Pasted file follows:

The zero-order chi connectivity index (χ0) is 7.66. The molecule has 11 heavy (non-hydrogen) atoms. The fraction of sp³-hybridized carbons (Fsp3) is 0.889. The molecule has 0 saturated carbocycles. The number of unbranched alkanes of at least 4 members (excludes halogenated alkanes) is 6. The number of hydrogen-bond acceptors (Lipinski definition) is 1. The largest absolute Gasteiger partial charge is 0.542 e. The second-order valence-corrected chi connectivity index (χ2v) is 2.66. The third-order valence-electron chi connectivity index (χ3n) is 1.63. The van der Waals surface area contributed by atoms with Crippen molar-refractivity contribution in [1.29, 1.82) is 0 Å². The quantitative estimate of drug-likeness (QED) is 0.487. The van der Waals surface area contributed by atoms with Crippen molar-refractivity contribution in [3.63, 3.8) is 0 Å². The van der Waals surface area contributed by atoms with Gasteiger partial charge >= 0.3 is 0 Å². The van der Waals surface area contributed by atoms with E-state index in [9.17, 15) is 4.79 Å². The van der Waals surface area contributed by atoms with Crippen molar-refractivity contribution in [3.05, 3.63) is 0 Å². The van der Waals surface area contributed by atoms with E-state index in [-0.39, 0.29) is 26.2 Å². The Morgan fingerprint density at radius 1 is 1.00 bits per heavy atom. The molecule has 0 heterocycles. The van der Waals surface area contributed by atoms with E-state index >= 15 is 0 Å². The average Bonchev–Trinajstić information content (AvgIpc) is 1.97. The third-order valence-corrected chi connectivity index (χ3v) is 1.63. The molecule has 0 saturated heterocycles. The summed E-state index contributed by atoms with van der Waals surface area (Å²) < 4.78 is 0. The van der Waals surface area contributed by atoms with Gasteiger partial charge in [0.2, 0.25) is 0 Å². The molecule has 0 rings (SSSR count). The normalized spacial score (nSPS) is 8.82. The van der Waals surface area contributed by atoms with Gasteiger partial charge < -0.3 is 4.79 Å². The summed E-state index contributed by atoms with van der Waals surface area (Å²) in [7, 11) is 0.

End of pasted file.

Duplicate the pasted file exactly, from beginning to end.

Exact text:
The zero-order chi connectivity index (χ0) is 7.66. The molecule has 11 heavy (non-hydrogen) atoms. The fraction of sp³-hybridized carbons (Fsp3) is 0.889. The molecule has 0 saturated carbocycles. The number of unbranched alkanes of at least 4 members (excludes halogenated alkanes) is 6. The number of hydrogen-bond acceptors (Lipinski definition) is 1. The largest absolute Gasteiger partial charge is 0.542 e. The second-order valence-corrected chi connectivity index (χ2v) is 2.66. The third-order valence-electron chi connectivity index (χ3n) is 1.63. The van der Waals surface area contributed by atoms with Crippen molar-refractivity contribution in [1.29, 1.82) is 0 Å². The quantitative estimate of drug-likeness (QED) is 0.487. The van der Waals surface area contributed by atoms with Crippen molar-refractivity contribution in [3.63, 3.8) is 0 Å². The van der Waals surface area contributed by atoms with Gasteiger partial charge >= 0.3 is 0 Å². The van der Waals surface area contributed by atoms with E-state index in [9.17, 15) is 4.79 Å². The van der Waals surface area contributed by atoms with Crippen molar-refractivity contribution in [3.05, 3.63) is 0 Å². The van der Waals surface area contributed by atoms with E-state index in [-0.39, 0.29) is 26.2 Å². The Morgan fingerprint density at radius 1 is 1.00 bits per heavy atom. The molecule has 0 heterocycles. The van der Waals surface area contributed by atoms with E-state index >= 15 is 0 Å². The average Bonchev–Trinajstić information content (AvgIpc) is 1.97. The third-order valence-corrected chi connectivity index (χ3v) is 1.63. The molecule has 0 saturated heterocycles. The summed E-state index contributed by atoms with van der Waals surface area (Å²) < 4.78 is 0. The van der Waals surface area contributed by atoms with Gasteiger partial charge in [0.2, 0.25) is 0 Å². The molecule has 0 rings (SSSR count). The normalized spacial score (nSPS) is 8.82. The van der Waals surface area contributed by atoms with Gasteiger partial charge < -0.3 is 4.79 Å². The summed E-state index contributed by atoms with van der Waals surface area (Å²) in [7, 11) is 0.